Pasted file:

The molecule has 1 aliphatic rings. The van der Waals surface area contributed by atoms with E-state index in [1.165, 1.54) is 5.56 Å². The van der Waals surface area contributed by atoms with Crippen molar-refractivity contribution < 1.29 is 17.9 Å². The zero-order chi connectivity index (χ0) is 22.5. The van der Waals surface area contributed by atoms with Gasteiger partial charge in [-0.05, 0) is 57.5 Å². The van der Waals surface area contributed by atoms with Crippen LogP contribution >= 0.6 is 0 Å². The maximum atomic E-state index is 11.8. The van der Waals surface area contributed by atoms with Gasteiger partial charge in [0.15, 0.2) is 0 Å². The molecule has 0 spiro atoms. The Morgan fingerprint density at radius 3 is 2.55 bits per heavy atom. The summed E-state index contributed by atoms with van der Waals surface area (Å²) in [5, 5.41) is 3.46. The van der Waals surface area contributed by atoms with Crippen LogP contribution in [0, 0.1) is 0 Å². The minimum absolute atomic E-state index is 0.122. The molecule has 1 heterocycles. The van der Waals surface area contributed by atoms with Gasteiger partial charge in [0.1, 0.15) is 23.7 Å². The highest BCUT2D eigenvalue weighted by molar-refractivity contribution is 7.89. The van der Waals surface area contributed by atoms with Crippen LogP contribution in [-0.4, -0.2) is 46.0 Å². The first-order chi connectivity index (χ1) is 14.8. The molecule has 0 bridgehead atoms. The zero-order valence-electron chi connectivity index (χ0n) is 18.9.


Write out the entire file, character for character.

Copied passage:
The molecule has 1 aliphatic rings. The van der Waals surface area contributed by atoms with E-state index in [1.165, 1.54) is 5.56 Å². The van der Waals surface area contributed by atoms with Crippen molar-refractivity contribution < 1.29 is 17.9 Å². The zero-order chi connectivity index (χ0) is 22.5. The van der Waals surface area contributed by atoms with Gasteiger partial charge in [-0.05, 0) is 57.5 Å². The van der Waals surface area contributed by atoms with Crippen LogP contribution >= 0.6 is 0 Å². The maximum atomic E-state index is 11.8. The van der Waals surface area contributed by atoms with Gasteiger partial charge in [0.15, 0.2) is 0 Å². The molecule has 0 spiro atoms. The Morgan fingerprint density at radius 3 is 2.55 bits per heavy atom. The summed E-state index contributed by atoms with van der Waals surface area (Å²) in [5, 5.41) is 3.46. The van der Waals surface area contributed by atoms with Crippen LogP contribution in [0, 0.1) is 0 Å². The minimum absolute atomic E-state index is 0.122. The molecule has 1 heterocycles. The van der Waals surface area contributed by atoms with Gasteiger partial charge in [0.1, 0.15) is 23.7 Å². The highest BCUT2D eigenvalue weighted by molar-refractivity contribution is 7.89. The van der Waals surface area contributed by atoms with Crippen LogP contribution in [-0.4, -0.2) is 46.0 Å². The first-order chi connectivity index (χ1) is 14.8. The molecule has 0 bridgehead atoms. The zero-order valence-electron chi connectivity index (χ0n) is 18.9.